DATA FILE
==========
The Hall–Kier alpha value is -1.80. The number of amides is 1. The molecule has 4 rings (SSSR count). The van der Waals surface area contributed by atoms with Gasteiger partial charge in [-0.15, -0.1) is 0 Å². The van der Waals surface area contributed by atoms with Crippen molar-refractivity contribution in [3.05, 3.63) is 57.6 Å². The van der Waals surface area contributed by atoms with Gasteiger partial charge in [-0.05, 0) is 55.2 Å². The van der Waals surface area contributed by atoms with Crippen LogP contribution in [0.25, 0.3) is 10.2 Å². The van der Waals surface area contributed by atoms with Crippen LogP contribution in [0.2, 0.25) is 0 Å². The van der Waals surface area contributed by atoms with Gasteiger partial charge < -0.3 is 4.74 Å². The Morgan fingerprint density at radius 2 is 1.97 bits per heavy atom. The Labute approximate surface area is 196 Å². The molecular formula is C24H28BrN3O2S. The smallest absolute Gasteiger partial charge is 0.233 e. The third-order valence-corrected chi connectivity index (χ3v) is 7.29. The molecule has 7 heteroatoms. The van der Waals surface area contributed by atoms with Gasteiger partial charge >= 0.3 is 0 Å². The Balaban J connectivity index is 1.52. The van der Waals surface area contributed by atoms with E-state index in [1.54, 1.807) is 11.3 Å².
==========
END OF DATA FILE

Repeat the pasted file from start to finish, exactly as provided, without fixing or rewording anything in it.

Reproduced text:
The Hall–Kier alpha value is -1.80. The number of amides is 1. The molecule has 4 rings (SSSR count). The van der Waals surface area contributed by atoms with Gasteiger partial charge in [-0.15, -0.1) is 0 Å². The van der Waals surface area contributed by atoms with Crippen molar-refractivity contribution in [3.05, 3.63) is 57.6 Å². The van der Waals surface area contributed by atoms with Gasteiger partial charge in [-0.05, 0) is 55.2 Å². The van der Waals surface area contributed by atoms with Crippen LogP contribution in [0.25, 0.3) is 10.2 Å². The van der Waals surface area contributed by atoms with Crippen LogP contribution in [0.2, 0.25) is 0 Å². The van der Waals surface area contributed by atoms with Gasteiger partial charge < -0.3 is 4.74 Å². The Morgan fingerprint density at radius 2 is 1.97 bits per heavy atom. The Labute approximate surface area is 196 Å². The molecular formula is C24H28BrN3O2S. The smallest absolute Gasteiger partial charge is 0.233 e. The third-order valence-corrected chi connectivity index (χ3v) is 7.29. The molecule has 7 heteroatoms. The van der Waals surface area contributed by atoms with Gasteiger partial charge >= 0.3 is 0 Å². The Balaban J connectivity index is 1.52. The van der Waals surface area contributed by atoms with E-state index in [1.54, 1.807) is 11.3 Å².